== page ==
Return on invested capital (ROIC), compensation and organization design
The path to value creation, is through return on invested capital (ROIC). Indeed, the best way to create real value in a business is by making smart investment decisions.
Aetna is one of a number of organizations (including the likes of Starbucks, Gap and Walmart) who’ve made this move — and distinct in being a financial services firm rather than a retail enterprise. The company announced in January the increase to increase Aetna’s minimum wage to $16 per hour. The move will impact 5,700 employees and result in an average pay increase of 11%.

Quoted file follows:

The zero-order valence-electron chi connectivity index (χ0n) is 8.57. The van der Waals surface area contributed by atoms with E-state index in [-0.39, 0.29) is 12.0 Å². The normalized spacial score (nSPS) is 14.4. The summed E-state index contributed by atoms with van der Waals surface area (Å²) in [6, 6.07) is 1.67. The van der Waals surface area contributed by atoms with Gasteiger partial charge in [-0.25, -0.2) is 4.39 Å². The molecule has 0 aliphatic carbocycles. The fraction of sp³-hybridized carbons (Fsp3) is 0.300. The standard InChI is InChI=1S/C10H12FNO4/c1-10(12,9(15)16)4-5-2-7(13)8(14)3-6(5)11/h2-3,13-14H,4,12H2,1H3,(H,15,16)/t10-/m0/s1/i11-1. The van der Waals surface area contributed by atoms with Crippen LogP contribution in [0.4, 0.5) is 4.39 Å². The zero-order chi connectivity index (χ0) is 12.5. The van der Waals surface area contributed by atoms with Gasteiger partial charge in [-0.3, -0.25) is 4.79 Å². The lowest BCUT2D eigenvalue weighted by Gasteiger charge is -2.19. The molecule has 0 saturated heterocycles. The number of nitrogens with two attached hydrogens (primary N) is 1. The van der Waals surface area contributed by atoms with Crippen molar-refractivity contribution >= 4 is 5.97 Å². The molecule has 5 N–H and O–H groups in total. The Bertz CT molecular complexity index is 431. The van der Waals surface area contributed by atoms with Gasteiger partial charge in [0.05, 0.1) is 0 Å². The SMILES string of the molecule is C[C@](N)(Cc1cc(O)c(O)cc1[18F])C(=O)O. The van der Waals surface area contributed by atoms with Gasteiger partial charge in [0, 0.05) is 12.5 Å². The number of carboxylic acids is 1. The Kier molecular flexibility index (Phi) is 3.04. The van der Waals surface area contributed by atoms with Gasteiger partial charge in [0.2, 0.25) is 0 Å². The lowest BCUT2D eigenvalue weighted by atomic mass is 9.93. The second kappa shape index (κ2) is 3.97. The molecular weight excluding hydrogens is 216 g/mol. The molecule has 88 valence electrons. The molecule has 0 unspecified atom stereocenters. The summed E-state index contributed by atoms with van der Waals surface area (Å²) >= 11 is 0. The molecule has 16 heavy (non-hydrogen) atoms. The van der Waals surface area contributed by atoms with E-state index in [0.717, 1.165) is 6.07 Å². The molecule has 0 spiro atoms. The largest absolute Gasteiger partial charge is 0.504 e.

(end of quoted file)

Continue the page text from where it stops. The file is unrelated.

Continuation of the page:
Many are referencing the efficiency wage theory — the notion that simply paying workers a higher wage should lead to increased productivity — as the rationale for these wage-boosting decisions. Perhaps this can be banked on, but I would submit that the astute among this vanguard (and I suspect they are all astute) have actively considered and are pursuing steps to maximize the positive return of these enormous investments. One of these is likely work and organization design.
As those with responsibility for managing our organization’s compensation spend and doing so to maximize the return on that investment, many of us should be looking at an opportunity to embrace it. I’d wager that the examples of Aetna, Starbucks and Gap are being discussed in many of your boardrooms. If moves like this are being contemplated, you have an opportunity to provide leadership and expertise.